Your Tenant is Breaking the Lease – Now What?

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Breaking the Lease

There may come a time when your tenant notifies you that he/she is breaking the lease and it is your responsibility to be aware of what to do if those circumstances arise.

Breaking the Lease – What to do?

First off, why are they breaking the lease?

While a lease is a legally binding document, there are exceptions which could potentially allow the tenant to break the lease without binding consequence.

Military Personnel

For example, Federal Law allows Military personnel to break a lease if they are summoned for active duty that would take them 50 miles away from the location of the rental property.  The law also requires that they provide a 30 day notice to the landlord which does provide time to prepare the property in order to find a new tenant.  These circumstances are important to know when leasing to active Service Members.

Landlord Fails to Uphold Their end of the Lease

Other circumstances in which the tenant may break the lease without consequence could very well be because of you, the Landlord.  If the owner or manager fails to hold up their end of the lease as it relates to required repairs, or violations in which the landlord is infringing upon the privacy of the tenant, they may very well have a rightful path to legally break the lease.  Keep in mind, the lease is a two-way street and the landlord should be just as familiar with their own obligations as that of the tenant.  

Tenant Fails to Uphold Their end of the Lease

Okay, now what if the tenant is breaking the terms of a legally binding lease without recourse, what is next?  This could be circumstantial, perhaps they received a job transfer and need to leave the state.  If so, you have the lease to protect you, but the departing tenant may want to try and work with you by helping find a replacement tenant.  They are “on the hook” so to speak to continue paying rent based upon the terms of the lease agreement up until you find a replacement tenant.  Keep in mind, once you find a new tenant, there is no double dipping on rent as a new lease and new tenant will replace the previous lease.  Until then, the outgoing tenant remains responsible for terms and conditions of the lease.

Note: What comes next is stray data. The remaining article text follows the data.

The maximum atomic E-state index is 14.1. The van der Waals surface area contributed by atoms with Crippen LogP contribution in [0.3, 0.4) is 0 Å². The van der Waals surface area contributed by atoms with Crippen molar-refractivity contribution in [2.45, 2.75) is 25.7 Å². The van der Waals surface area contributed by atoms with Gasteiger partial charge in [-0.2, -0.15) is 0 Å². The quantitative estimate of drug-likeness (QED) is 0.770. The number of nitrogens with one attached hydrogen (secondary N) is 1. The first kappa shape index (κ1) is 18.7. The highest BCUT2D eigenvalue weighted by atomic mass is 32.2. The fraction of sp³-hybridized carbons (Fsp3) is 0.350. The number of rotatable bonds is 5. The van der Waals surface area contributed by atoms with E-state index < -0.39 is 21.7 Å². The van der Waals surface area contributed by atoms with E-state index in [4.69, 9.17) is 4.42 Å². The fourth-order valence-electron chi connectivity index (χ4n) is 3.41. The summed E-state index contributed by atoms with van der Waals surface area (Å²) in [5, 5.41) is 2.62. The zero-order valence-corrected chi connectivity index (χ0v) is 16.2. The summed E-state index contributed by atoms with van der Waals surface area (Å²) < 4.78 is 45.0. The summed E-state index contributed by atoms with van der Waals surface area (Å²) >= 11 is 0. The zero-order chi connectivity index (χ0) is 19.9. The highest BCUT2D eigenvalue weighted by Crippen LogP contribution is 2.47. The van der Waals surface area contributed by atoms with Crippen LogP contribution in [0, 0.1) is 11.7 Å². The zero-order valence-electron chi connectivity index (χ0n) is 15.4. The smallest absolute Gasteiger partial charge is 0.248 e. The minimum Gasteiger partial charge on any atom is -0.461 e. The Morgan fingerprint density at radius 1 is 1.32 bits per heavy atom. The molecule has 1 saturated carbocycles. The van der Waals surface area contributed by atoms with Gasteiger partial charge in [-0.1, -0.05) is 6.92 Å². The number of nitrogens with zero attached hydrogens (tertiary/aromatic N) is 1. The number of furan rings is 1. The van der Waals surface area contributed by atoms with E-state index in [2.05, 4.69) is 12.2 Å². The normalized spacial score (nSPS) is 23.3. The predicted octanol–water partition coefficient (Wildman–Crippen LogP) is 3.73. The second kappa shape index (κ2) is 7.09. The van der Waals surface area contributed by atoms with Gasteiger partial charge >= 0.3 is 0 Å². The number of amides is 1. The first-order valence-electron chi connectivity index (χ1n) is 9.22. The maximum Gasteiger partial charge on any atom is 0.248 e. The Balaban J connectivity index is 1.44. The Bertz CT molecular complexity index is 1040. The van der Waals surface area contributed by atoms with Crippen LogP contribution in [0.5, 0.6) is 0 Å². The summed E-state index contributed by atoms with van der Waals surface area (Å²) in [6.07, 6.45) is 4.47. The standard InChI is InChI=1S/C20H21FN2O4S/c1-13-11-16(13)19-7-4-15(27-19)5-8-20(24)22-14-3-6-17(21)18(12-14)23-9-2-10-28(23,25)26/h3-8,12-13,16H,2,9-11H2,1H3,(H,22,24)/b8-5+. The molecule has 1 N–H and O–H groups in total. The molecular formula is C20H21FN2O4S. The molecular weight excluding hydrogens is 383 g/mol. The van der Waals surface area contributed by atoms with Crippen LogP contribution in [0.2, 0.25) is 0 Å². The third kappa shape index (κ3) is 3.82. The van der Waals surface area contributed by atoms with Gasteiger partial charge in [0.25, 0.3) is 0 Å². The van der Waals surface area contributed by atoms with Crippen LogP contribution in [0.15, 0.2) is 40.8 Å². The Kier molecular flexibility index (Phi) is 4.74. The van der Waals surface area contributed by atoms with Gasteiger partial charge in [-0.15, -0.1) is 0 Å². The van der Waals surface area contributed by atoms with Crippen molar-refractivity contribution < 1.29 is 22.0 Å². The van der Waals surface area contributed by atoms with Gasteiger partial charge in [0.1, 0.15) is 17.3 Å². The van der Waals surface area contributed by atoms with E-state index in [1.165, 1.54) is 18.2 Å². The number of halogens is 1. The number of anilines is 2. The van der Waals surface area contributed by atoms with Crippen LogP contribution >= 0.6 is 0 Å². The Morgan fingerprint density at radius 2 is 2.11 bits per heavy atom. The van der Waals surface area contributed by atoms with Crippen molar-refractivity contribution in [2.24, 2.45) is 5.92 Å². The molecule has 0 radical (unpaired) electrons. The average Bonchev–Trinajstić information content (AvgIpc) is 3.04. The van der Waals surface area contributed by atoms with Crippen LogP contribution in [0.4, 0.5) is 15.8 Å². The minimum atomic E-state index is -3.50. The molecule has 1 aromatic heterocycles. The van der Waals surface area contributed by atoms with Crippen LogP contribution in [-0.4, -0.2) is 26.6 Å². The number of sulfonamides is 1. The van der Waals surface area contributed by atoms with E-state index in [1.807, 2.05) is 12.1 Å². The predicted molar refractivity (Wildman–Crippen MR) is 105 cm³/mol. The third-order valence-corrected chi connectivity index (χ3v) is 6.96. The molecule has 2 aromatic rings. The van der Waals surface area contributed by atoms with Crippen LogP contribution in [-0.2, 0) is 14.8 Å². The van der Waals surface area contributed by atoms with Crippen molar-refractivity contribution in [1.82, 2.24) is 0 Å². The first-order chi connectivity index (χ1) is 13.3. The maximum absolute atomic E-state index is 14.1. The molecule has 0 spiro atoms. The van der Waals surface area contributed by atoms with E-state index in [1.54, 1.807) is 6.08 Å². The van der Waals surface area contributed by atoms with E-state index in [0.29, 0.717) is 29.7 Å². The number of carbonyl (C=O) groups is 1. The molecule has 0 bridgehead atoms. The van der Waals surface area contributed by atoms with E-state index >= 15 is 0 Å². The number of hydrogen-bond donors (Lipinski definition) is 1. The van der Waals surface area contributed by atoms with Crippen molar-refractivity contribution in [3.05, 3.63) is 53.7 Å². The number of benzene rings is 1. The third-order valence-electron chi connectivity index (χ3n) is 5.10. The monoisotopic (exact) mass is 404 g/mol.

Tenant Makes False Claims Against Landlord

What if the tenant makes false statements about the property and/or the landlord in an effort to get out of the lease?  While this would be unfortunate, it would not be the first time it has happened.  This is when all of the upfront work that you have done can help protect you.  Ensuring the tenant signs off on the condition of the property upon move in is essential, then documenting any of their complaints about the property (in writing), and how you provided a solution would go a long way in making sure a tenant cannot misrepresent a situation.  Save your maintenance records and receipts and whenever possible, try to document any of your exchanges in writing so that you have it on the record (even the small stuff).  

By now, you probably know how important it is to have a lease that protects you and your asset, while also making sure the responsibilities of the tenant are very clear.  Knowing your role under the terms and conditions of the lease are imperative, as are knowing the circumstances in which a lease can and cannot be broken.  Should you have to go down the path of legal action if a tenant unrightfully attempts to break the lease, make sure you have covered all of your bases so that you are rightfully compensated under the circumstances.

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